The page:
Valley shelter offering classes for shy and feisty dogs

Posted at 9:11 AM, Sep 29, 2017
and last updated 2017-09-29 12:11:06-04

Many dog owners have experienced that panic feeling while out and about with their four-legged friend. While taking a walk, another dog may be heading their way. 

Sometimes, it is a friendly meeting. But, the interaction can take a turn with a growl or bark.

New research from the University of Arizona is uncovering why some dogs cannot seem to play nice with others and, despite a long-running debate, it most likely has nothing to do with the animals' breed.

The UA study states that a particular hormone, not testosterone or serotonin, but one called vasopressin. 

Researchers describe this hormone as working with the body for water retention and is also linked to aggression in people, with "previous research suggesting that people with chronic aggression problems have high levels of vasopressin. 

Vasopressin is also found in humans. They found that this particular hormone could shape your dog and the way they behave socially. 

This comes from research by Evan MacLean is an assistant professor of anthropology and director of the Arizona Canine Cognition Center ( in the UA School of Anthropology.

"Dog aggression is a huge problem," MacLean said in the online press release. "If there are ways to intervene and affect biological processes that produce aggression, that could have a huge benefit for people and dogs." 

Researchers conducted an experiment where they brought in dogs of different ages, breeds and genders. Owners in these groups admitted they had their dogs struggle with holding their dogs from barking or growling at other animals.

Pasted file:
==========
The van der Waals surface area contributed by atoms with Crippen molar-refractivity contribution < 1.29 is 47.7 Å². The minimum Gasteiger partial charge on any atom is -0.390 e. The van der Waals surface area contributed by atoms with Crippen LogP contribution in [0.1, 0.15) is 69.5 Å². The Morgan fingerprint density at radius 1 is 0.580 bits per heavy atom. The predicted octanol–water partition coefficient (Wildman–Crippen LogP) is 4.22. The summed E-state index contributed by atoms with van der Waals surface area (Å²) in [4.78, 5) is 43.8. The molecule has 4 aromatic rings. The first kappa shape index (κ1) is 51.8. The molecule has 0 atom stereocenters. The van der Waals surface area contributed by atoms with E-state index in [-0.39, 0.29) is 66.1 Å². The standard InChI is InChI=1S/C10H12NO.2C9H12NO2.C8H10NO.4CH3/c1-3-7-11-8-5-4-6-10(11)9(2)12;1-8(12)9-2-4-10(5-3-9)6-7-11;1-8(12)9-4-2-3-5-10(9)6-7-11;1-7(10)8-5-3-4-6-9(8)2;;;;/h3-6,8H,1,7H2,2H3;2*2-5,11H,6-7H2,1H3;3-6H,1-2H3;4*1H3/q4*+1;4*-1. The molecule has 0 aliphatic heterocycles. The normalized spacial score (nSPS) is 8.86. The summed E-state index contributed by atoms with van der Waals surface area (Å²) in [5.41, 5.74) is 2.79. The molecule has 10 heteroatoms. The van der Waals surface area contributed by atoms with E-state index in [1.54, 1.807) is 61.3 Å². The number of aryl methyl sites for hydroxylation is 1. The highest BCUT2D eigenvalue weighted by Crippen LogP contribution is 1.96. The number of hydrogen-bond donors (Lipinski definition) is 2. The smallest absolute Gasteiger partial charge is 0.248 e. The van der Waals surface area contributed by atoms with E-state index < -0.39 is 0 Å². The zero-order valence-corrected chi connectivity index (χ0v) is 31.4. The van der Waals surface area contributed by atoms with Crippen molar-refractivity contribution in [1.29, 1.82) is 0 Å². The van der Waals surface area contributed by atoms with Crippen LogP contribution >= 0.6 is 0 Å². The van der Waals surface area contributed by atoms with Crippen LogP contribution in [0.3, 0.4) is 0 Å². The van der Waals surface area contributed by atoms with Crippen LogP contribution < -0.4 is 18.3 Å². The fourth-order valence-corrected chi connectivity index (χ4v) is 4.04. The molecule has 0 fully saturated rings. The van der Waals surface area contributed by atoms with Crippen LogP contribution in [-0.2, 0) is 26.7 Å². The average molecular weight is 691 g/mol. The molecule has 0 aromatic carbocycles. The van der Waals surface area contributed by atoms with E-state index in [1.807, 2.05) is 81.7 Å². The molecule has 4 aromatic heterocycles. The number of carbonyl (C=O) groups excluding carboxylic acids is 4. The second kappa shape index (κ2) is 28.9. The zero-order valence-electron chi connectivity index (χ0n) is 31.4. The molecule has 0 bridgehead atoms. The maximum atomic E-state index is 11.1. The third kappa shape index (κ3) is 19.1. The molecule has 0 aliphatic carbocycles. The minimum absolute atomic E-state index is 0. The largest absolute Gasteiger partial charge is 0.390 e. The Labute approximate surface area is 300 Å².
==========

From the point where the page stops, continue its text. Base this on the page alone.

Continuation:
They had the owners hold the leash while they play audio of a dog barking before revealing a life-like model dog. Researchers were measuring hormone levels as this was happening.

They found that dogs who acted aggressively showed higher levels of vasopressin, which is how they believe the two are linked. 

Researchers suggest the next step could be focusing on treatment for vasopressin in pets.

But, right now - MacLean said decreasing vasopressin is possible through "friendly dog-human interactions." 

That is something folks at the Arizona Animal Welfare League, or AAWL, seem to echo.

"People don't realize how important dog training is," said Director of Education for AAWL Heather Buck. 

AAWL offers a variety of training classes for your pet that kicks off October 1st, including Basic Agility, Puppy Manners and Basic Obedience.

This is how you could teach your old (or young) dog new tricks, as well as help tame that aggression by building a bond. 

"When you use positive reinforcement and you're there for your dog and you guys are a team, you have a much better relationship," explained Buck. 

AAWL also offers unique classes, like ones geared specifically toward shy or 'feisty' dogs to help make sure they are getting the attention they need. 

"It can be a challenge for the trainer," Buck laughed. "Depending on who comes to class... we work with the dogs to make sure we go at a nice, slow pace and keep their focus."

Classes range in price, depending on what you choose. For example, Basic Obedience is once a week for four weeks (one hour each class). Registration for that is $125.